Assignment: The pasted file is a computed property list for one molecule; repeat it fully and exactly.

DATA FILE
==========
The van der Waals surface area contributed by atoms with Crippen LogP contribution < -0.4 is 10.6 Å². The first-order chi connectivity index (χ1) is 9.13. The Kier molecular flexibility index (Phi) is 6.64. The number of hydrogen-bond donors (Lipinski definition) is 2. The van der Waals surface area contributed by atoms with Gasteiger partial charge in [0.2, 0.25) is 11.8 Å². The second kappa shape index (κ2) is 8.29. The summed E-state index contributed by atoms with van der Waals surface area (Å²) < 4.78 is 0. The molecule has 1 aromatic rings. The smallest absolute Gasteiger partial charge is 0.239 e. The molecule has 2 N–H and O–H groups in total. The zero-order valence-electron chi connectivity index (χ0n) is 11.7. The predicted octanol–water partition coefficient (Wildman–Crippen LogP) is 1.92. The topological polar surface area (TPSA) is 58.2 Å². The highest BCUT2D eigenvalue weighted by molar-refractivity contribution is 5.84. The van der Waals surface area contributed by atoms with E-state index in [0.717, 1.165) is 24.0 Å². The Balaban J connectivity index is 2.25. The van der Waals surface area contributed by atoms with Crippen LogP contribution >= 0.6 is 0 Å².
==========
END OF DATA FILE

The van der Waals surface area contributed by atoms with Crippen LogP contribution < -0.4 is 10.6 Å². The first-order chi connectivity index (χ1) is 9.13. The Kier molecular flexibility index (Phi) is 6.64. The number of hydrogen-bond donors (Lipinski definition) is 2. The van der Waals surface area contributed by atoms with Gasteiger partial charge in [0.2, 0.25) is 11.8 Å². The second kappa shape index (κ2) is 8.29. The summed E-state index contributed by atoms with van der Waals surface area (Å²) < 4.78 is 0. The molecule has 1 aromatic rings. The smallest absolute Gasteiger partial charge is 0.239 e. The molecule has 2 N–H and O–H groups in total. The zero-order valence-electron chi connectivity index (χ0n) is 11.7. The predicted octanol–water partition coefficient (Wildman–Crippen LogP) is 1.92. The topological polar surface area (TPSA) is 58.2 Å². The highest BCUT2D eigenvalue weighted by molar-refractivity contribution is 5.84. The van der Waals surface area contributed by atoms with E-state index in [0.717, 1.165) is 24.0 Å². The Balaban J connectivity index is 2.25. The van der Waals surface area contributed by atoms with Crippen LogP contribution >= 0.6 is 0 Å².